As discouragement and cynicism set in, the people’s commitment to God’s covenant declines markedly (as it repeatedly did throughout Israel’s history.)  Their temple duties flag.  They begin to neglect their tithes and offerings.  They begin to offer blemished animals.  They begin to marry wives who worshipped foreign gods.  Divorce becomes epidemic.  And it’s into this context that God raises up the prophet Malachi to speak to the issues of the time.  Like other prophets, he allows the Lord Himself to speak directly to His people.  The words of 4:2 are a clear example of God speaking for Himself.  The message of God is simple, yet profound.  “Yes, I do still love you.  And yes, all of the grandeur of the ultimate restoration is coming.”

Charles Haddon Spurgeon said what many other students of Scripture have repeated over the last hundred years.  “We will never err if we allow the New Testament to interrupt the Old.”  Nowhere is that clearer than here in Malachi 3 and 4.  For what God is telling His covenant people in the time of Malachi is the same message He speaks to every one of His people in our day, “for you who fear my name, the sun of righteousness shall rise with healing in its wings.”  As we will see on Sunday, God’s message in Malachi is pure Gospel!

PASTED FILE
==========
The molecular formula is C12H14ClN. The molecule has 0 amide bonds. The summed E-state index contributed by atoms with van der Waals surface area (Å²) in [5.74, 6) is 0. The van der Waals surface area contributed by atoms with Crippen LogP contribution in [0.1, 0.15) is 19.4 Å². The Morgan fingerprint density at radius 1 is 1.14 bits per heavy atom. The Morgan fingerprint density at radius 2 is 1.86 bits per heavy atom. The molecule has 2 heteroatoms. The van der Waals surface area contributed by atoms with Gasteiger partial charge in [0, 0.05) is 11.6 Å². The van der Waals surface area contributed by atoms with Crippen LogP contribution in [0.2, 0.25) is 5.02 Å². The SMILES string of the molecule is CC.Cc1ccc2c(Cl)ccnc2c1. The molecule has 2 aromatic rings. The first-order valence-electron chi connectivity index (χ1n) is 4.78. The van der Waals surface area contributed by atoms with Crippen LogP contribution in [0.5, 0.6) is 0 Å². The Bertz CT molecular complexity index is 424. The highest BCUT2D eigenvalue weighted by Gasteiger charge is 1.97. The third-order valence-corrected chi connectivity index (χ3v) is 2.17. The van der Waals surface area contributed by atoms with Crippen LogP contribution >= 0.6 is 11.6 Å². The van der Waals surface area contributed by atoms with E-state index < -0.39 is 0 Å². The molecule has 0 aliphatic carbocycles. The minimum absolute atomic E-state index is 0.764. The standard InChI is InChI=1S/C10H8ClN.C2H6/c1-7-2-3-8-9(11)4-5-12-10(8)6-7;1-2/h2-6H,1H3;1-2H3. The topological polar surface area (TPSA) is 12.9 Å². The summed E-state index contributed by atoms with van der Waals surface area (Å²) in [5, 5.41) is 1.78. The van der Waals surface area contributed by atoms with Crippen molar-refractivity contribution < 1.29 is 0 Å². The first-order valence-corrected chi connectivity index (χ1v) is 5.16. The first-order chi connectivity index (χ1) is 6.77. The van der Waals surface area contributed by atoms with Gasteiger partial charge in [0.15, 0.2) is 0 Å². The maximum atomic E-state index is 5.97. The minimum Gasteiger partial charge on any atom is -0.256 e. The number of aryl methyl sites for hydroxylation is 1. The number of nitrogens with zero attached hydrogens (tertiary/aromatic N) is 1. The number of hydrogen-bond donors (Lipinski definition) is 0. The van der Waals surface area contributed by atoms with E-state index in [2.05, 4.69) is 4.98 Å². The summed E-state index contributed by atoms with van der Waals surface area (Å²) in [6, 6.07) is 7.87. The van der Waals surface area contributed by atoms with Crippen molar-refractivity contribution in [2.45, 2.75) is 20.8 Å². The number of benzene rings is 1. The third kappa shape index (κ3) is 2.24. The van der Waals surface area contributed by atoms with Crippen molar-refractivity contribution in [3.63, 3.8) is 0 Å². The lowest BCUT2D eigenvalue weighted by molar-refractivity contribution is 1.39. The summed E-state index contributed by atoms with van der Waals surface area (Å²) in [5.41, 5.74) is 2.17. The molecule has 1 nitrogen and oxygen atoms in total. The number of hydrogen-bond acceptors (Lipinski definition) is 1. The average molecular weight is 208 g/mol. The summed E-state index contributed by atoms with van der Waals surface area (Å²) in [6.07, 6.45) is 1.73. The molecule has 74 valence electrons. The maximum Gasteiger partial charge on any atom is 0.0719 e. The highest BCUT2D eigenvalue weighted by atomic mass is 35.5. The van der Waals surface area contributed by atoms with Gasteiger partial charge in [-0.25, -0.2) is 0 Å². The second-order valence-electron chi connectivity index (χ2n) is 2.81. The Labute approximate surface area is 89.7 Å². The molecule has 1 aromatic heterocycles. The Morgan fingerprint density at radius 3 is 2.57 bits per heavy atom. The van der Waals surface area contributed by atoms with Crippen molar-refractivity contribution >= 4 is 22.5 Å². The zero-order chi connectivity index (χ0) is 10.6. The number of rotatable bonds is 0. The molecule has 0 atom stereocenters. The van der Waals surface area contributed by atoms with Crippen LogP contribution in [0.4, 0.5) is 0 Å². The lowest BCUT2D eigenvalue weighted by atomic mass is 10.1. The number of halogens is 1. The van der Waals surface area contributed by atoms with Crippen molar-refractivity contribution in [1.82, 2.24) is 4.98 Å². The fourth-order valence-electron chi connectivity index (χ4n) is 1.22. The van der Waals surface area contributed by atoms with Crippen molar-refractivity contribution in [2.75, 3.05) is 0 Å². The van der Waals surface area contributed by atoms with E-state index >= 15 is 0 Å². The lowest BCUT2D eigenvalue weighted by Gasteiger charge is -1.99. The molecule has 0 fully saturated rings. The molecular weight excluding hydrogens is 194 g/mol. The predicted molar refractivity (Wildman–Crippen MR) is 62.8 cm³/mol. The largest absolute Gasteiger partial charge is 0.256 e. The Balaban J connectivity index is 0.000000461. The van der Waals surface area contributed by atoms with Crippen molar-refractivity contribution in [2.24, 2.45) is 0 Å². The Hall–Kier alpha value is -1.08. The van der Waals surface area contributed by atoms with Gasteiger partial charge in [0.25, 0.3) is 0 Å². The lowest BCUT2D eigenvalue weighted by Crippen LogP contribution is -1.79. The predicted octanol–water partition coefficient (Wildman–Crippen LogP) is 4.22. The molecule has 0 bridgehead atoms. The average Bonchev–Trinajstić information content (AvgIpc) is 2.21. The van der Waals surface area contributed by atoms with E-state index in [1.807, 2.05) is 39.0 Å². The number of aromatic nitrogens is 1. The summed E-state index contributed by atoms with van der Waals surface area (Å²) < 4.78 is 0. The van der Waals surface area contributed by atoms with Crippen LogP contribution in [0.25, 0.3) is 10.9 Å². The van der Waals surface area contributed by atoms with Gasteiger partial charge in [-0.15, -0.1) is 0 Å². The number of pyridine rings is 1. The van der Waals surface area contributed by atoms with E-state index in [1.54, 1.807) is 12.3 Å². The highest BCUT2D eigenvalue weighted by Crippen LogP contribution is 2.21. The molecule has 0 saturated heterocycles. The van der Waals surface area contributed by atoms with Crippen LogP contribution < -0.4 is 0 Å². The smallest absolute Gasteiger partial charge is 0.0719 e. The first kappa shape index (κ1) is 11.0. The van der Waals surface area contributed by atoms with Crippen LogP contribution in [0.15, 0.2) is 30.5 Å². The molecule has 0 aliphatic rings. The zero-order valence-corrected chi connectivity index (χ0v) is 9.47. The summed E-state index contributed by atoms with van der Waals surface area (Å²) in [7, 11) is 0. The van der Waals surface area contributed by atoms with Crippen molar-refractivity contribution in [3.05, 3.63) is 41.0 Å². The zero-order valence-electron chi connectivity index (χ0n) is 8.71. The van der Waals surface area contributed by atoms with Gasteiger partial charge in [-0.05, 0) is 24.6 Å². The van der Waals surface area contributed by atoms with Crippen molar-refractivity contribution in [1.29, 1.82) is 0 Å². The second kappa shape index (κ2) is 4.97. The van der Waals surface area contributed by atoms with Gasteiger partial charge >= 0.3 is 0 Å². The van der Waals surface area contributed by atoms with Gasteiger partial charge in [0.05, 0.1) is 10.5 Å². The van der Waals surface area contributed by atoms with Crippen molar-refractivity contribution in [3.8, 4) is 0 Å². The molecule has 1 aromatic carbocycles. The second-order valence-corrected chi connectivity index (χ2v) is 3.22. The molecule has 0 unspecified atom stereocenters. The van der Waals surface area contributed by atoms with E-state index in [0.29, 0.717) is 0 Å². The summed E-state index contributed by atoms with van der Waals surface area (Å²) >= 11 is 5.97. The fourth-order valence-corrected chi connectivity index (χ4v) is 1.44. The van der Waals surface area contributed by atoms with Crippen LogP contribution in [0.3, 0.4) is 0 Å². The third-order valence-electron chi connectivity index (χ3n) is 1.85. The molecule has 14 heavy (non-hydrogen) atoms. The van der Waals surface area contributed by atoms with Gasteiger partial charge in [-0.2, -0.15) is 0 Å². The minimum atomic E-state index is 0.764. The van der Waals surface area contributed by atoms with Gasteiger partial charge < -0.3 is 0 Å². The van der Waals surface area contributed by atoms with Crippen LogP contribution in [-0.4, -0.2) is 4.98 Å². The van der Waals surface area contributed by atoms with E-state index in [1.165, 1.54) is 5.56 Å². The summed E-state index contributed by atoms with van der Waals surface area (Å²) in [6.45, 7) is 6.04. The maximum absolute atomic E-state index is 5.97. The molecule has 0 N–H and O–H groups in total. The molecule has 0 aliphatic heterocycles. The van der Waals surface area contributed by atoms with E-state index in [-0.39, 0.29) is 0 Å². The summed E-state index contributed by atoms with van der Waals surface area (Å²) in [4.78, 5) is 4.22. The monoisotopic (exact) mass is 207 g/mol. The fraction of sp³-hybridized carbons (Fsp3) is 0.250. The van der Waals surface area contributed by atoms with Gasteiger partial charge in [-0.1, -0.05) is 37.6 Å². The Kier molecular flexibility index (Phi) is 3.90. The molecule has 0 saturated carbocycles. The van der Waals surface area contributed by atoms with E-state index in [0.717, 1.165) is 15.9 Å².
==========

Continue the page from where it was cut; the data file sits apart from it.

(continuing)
Before I give you some things to consider in preparation for Sunday, it’s instructive to note a few things about this title, “sun of righteousness.”  First, the early Christians (100 AD - 400 AD) took this title to apply to Christ Jesus.  This is the only time it’s used in Scripture, but it’s perfect fulfillment in the life and ministry of Jesus is obvious (see John 1:1; 8:12f, etc.).  Second, light was one of the most frequently used symbols of God in antiquity.  Through history many pagan cultures use light to symbolize other-worldliness and deity.  Third, the concept of righteousness pervades other religious systems like Hinduism, Islam, Zoroastrianism, etc.

Now for some things you may wish to consider:

  1. Can you think of any Old Testament examples of light being associated with the presence and glory of God?
  2. What do you make of the contrast between the judgment of the arrogant in 4:1 and the healing of those who fear God’s name in 4:2?
  3. How do you define righteousness?
  4. Do you see any difference between the righteousness of God and the righteousness of men?
  5. Is anyone saved by works?